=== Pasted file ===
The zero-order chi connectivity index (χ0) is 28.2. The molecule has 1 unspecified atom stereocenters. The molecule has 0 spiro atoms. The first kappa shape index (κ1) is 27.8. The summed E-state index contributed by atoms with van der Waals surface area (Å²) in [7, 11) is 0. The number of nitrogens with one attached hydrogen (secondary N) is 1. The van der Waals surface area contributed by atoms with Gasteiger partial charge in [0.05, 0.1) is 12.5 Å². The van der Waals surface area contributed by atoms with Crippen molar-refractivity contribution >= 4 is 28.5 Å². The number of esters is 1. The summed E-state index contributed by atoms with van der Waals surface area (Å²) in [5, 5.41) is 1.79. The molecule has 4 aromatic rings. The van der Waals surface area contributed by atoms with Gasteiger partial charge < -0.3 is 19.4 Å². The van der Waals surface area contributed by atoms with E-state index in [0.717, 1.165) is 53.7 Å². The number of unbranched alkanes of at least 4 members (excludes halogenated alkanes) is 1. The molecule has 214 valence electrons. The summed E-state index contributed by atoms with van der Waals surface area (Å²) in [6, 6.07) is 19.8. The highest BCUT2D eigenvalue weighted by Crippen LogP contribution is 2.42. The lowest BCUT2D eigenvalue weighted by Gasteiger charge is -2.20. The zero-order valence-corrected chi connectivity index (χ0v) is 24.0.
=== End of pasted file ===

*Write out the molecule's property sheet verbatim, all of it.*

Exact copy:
The zero-order chi connectivity index (χ0) is 28.2. The molecule has 1 unspecified atom stereocenters. The molecule has 0 spiro atoms. The first kappa shape index (κ1) is 27.8. The summed E-state index contributed by atoms with van der Waals surface area (Å²) in [7, 11) is 0. The number of nitrogens with one attached hydrogen (secondary N) is 1. The van der Waals surface area contributed by atoms with Gasteiger partial charge in [0.05, 0.1) is 12.5 Å². The van der Waals surface area contributed by atoms with Crippen molar-refractivity contribution >= 4 is 28.5 Å². The number of esters is 1. The summed E-state index contributed by atoms with van der Waals surface area (Å²) in [5, 5.41) is 1.79. The molecule has 4 aromatic rings. The van der Waals surface area contributed by atoms with Gasteiger partial charge < -0.3 is 19.4 Å². The van der Waals surface area contributed by atoms with E-state index in [0.717, 1.165) is 53.7 Å². The number of unbranched alkanes of at least 4 members (excludes halogenated alkanes) is 1. The molecule has 214 valence electrons. The summed E-state index contributed by atoms with van der Waals surface area (Å²) in [6, 6.07) is 19.8. The highest BCUT2D eigenvalue weighted by Crippen LogP contribution is 2.42. The lowest BCUT2D eigenvalue weighted by Gasteiger charge is -2.20. The zero-order valence-corrected chi connectivity index (χ0v) is 24.0.